It may seem ironic that people get Scurvy, but dogs do not. Scurvy, of course is vitamin C deficiency, that we associate with pirates and other men of the sea because their seafood diets provide little, if any, vitamin C. As they stay longer and longer at sea, fresh fruits run out and eventually signs of scurvy present themselves.
The cause of this disease is discussed in chapter two of Jerry Coyne’s Why Evolution is True, which we will be discussing in Tuesday’s ‘Ecology’ class.
We’re not alone though. Many animals lack the ability to synthesize vitamin C due to the loss of a single enzyme, L-gulono-γ-lactone oxidase (GLO), responsible for converting L-gulono-γ-lactone into ascorbic acid, also known as vitamin C. Many primates lack this gene – or, rather, we have it, but it doesn’t work. This happens often when a gene that was necessary to our ancestor’s survival becomes unnecessary to our own. There are a number of examples of this in our genome, because we can still find the genes sitting like so many unused, derelict ships, we identify them as pseudo genes.
Pseudo genes may be considered nature’s unemptied trash can, filled with the remnants of old or abandoned projects. This occurs because natural selection keeps the pressure to maintain useful genes, but does not act as strongly – or at all- on those that provide little benefit.
In our own family tree some early primate started including enough fruit in its diet that making its own vitamin C was so inconsequential that when they had babies that couldn’t make it themselves, no one noticed. And, more importantly, that baby was just as healthy as any other.
When that happens, mutations pile up over time that continue to degrade this gene at, what we assume is a uniform rate. The last part of that is difficult to demonstrate directly, but if true, it gives us a yardstick to measure how far back in time the initial mutation occurred. It is estimated that this mutation occurred about 61 million years ago in our ancestor.1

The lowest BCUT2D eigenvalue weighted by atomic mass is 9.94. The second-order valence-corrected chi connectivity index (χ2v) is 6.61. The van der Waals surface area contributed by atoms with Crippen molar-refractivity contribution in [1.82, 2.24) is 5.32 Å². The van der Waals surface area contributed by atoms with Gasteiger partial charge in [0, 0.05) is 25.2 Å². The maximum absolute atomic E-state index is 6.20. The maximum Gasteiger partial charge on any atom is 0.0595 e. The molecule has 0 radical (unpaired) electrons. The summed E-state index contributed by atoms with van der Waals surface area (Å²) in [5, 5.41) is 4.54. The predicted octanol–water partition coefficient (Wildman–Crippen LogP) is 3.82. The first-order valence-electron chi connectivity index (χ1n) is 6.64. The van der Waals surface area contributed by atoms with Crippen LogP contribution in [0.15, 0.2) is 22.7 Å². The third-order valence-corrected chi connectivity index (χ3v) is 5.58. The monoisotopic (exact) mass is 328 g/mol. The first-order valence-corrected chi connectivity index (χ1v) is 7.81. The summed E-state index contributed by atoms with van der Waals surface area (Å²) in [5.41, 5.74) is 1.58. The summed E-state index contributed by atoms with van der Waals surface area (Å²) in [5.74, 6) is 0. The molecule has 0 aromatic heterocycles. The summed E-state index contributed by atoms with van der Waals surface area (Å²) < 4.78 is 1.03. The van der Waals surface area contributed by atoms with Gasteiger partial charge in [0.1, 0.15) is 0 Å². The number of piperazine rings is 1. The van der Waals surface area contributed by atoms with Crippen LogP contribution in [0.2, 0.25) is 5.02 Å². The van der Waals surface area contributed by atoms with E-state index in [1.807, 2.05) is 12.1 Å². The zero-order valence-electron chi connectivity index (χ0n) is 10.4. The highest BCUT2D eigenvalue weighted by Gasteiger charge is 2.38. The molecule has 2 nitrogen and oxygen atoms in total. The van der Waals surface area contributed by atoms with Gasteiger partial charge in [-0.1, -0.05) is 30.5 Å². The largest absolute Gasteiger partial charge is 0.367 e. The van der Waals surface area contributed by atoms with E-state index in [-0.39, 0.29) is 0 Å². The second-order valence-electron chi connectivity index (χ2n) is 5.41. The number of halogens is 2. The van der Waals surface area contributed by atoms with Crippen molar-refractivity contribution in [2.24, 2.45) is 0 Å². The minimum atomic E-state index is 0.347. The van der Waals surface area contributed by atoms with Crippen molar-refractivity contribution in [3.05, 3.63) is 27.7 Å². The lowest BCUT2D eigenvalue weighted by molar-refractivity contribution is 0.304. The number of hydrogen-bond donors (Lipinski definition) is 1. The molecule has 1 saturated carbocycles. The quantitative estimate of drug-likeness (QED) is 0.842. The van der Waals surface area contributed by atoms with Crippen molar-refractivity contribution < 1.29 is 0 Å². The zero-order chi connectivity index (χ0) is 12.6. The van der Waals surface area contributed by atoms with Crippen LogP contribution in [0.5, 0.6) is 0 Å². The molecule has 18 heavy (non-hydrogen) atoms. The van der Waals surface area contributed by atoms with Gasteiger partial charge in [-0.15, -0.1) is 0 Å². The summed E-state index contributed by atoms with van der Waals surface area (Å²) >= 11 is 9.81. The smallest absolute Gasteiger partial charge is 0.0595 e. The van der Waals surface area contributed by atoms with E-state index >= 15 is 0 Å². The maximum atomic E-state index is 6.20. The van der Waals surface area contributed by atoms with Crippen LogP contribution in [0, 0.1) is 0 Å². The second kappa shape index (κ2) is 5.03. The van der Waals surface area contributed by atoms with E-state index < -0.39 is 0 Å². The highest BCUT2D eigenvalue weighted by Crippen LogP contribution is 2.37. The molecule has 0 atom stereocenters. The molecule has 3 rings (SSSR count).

This was long enough ago that not only do humans lack this ability, but a number of other related primates lack it as well, including gorillas, gibbons and macaques.2
Another animal lacking the GLO gene is the guinea pig, which lost its ability to make vitamin C only recently (as evidenced by the animal’s close relatives – rats and mice – retaining functional copies of GLO. A comparison of the functional rat protein with that predicted from the remains of the gene in guinea pigs show only three small sections missing from the guinea pig protein, while no effective (>30% similarity) alignment with a human sequence occurs due to the degree of gene degradation.
The Rat:: Guinea Pig (cavia porcellus) alignment:
The best match of Rat: Human sequence:
The rat and canine alignment quite clearly shows that the whole functional gene remains in dogs:
However, if you want to insist that dogs can get scurvy, head to the Pirate Shop at Ye Scurvy Dog to load up on pirate merchandise.
(alignments performed using the NCBI’s BLAST alignment tool.)
- Lachapelle MY, Drouin G. “Inactivation dates of the human and guinea pig vitamin C genes.” Genetica. 2011 Feb;139(2):199-207.
- Guy Drouin,* Jean-Rémi Godin, and Benoît Pagé “The Genetics of Vitamin C Loss in Vertebrates” Curr Genomics. 2011 August; 12(5): 371–378.